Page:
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While for a few brief weeks the baby blues and postpartum depression (herein shortened to PPD) may feel the same, they are quite different.  Regardless of whether you have a history of depression or not, I think it is imperative that new parents know the difference. Watching for signs and getting help when you need it can help prevent a lot of heartache and in some rare cases, tragedy.

So What is This Baby Blues Thing?


While not entirely understood, baby blues occurs mainly because of the drastic hormonal changes that a woman undergoes directly after having their baby.  Mild depression, weepiness, exhaustion and anxiety are very common to new mothers.  Your placenta, a very hormonal organ that your body grew just to nourish your baby, is gone taking with it all of the glorious hormones it produced.  If you want to get a little more scientific, your placenta produces progesterone, which blocks the production of prolactin (which is the milk producing hormone).  Once you deliver your placenta, your progesterone levels plummet which allows the prolactin levels to surge.  When you combine this with sleep deprivation and the drop of adrenaline levels after the birth you get the baby blues.

Most woman report feeling their worst around 4 or 5 days after their baby is born. This could be delayed a little if you had a C-section because your milk tends to come in a little slower. The baby blues tends to last anywhere from 3 to 15 days (on average). 

Common Baby Blues Symptoms

  • Emotional highs and lows
  • Irritability, nervousness and anxiety
  • Exhaustion
  • Lack of confidence in your new role
  • Difficulty concentrating
  • Mild depression and/or feeling weepy

Treatment for Baby Blues

It’s important to realise that the baby blues is not an illness and therefore usually requires no treatment. What is required, is understanding.  Visits with the new parents should be short. Mom (or dad for that matter) should not be expected to serve guests or have a clean bathroom. If you are dressed and showered you are doing very well for yourself.  Tell people to help out around the house and/or offer to toss in a load of laundry.  Ask guests to bring the happy parents some real food to eat and to freeze for later. Nap when you can and when you want to (nothing worse than being told you should sleep when you aren’t tired). Rest assured that you are doing a great job and that your feelings are completely normal.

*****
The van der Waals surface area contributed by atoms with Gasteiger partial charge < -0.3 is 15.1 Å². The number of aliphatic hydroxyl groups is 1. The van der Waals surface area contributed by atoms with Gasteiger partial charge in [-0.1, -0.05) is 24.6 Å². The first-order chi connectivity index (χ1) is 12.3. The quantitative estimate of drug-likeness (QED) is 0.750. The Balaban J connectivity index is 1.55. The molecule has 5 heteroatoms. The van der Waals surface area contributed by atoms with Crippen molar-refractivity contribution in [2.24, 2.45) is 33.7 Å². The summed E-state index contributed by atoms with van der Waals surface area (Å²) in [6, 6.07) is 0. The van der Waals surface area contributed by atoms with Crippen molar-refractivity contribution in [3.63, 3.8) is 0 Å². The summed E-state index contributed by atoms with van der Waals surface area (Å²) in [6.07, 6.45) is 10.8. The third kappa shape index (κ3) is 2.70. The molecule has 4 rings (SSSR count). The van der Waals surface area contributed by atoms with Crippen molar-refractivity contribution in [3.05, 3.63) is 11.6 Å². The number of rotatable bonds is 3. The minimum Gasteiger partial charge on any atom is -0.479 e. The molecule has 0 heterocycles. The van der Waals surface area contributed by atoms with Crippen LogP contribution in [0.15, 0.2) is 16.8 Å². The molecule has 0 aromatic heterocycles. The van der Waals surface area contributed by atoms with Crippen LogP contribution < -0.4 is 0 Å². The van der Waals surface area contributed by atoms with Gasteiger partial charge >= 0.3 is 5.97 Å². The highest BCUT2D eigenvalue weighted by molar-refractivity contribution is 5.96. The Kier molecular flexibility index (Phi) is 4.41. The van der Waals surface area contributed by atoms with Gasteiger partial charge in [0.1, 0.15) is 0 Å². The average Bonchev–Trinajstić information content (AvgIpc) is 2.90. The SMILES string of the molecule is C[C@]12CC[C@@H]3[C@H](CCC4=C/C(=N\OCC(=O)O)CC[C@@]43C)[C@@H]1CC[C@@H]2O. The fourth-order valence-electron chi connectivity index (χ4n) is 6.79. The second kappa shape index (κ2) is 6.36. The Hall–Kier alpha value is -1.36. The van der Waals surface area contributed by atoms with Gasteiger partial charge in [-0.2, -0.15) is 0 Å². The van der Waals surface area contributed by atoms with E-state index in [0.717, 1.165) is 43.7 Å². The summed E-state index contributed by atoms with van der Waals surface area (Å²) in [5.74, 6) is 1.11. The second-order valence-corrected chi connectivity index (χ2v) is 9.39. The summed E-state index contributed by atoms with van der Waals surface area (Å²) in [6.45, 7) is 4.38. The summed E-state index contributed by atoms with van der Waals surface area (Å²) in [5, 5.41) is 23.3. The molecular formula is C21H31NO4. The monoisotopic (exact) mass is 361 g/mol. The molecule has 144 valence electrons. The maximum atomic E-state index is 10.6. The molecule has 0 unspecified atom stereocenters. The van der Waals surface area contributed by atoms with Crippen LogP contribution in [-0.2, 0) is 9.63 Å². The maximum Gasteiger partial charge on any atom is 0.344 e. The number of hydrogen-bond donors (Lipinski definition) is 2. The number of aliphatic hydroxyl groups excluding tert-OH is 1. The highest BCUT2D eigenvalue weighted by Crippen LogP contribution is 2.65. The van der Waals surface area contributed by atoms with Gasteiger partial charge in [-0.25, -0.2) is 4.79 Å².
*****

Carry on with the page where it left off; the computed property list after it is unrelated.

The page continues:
When Are the Baby Blues Not Baby Blues Anymore?


For some moms the baby blues turns into something more profound.  PPD is a serious condition and unlike the baby blues will not go away on its own.  It’s extremely important to be educated and know what to look for.  Approximately 10-15% of new mothers will experience PPD. If you have a history of depression or have experienced PPD before your chances go up significantly.  It’s important to note that PPD can happen anytime during the first year of your child’s life.  For me it started to sneak up on me when my son was about seven months old.  For some moms it will feel like a continuation of the baby blues.

Common Symptoms of PPD

  • Lack of pleasure from life and/or your baby
  • Negative feelings towards your baby
  • Guilt, worthlessness and ready to take blame for everything
  • Exhaustion and a general lack of motivation
  • Loneliness
  • Feeling rejected
  • Tearful
  • Difficulty sleeping or sleeping more than usual
  • Emotional eating or lack of appetite
  • Trapped in your life

If you feel any of these symptoms it is important that you talk to your family, loved ones and more importantly your health care provider.  PPD should not be ignored. It will not go away on its own. And it’s okay to ask for help.

More Serious Symptoms of PPD

  • Feelings and thoughts about death and suicide
  • Worrying about hurting your baby
  • Paranoia
  • Hysteria and/or mania

It is imperative that you seek help immediately if you feel any of the above symptoms. Don’t wait, get help now.  Until you are able to talk to someone it is vital that you are not left alone with your child.  There is no shame in these feelings at all and asking for help is not a sign of weakness.  In fact it takes great strength to admit what you’re feeling and to ask for help to cope with it.

Natural Treatments for PPD

If you are like me, you tend to shy away from modern medicine and drugs.  I truly believe that many illness and chronic conditions can be treated through lifestyle and dietary changes, and the use of gentle herbs.  In my opinion mild to moderate cases of PPD can fall into this category.  While I believe this, serious cases of PPD will require medical intervention.  I love herbs. They are amazing healers and I wouldn’t be who I am today without them, but they cannot help with everything.  Modern medicine and its healers have their place as well. 

If you have some of the more common symptoms of depression (and NONE of the serious ones) you can consider natural treatments.  Call your herbalist, but also call your doctor.  As a herbal medicine practitioner I feel much more comfortable working WITH a client’s doctor.  The results are better for everyone involved.  If you have the more serious symptoms, don’t call your herbalist first.  Once you have things managed and under control, then give me a call.

Keep your eye balls peeled for Part 3 where I talk about the beast known as sleep!

Peace and herbal love.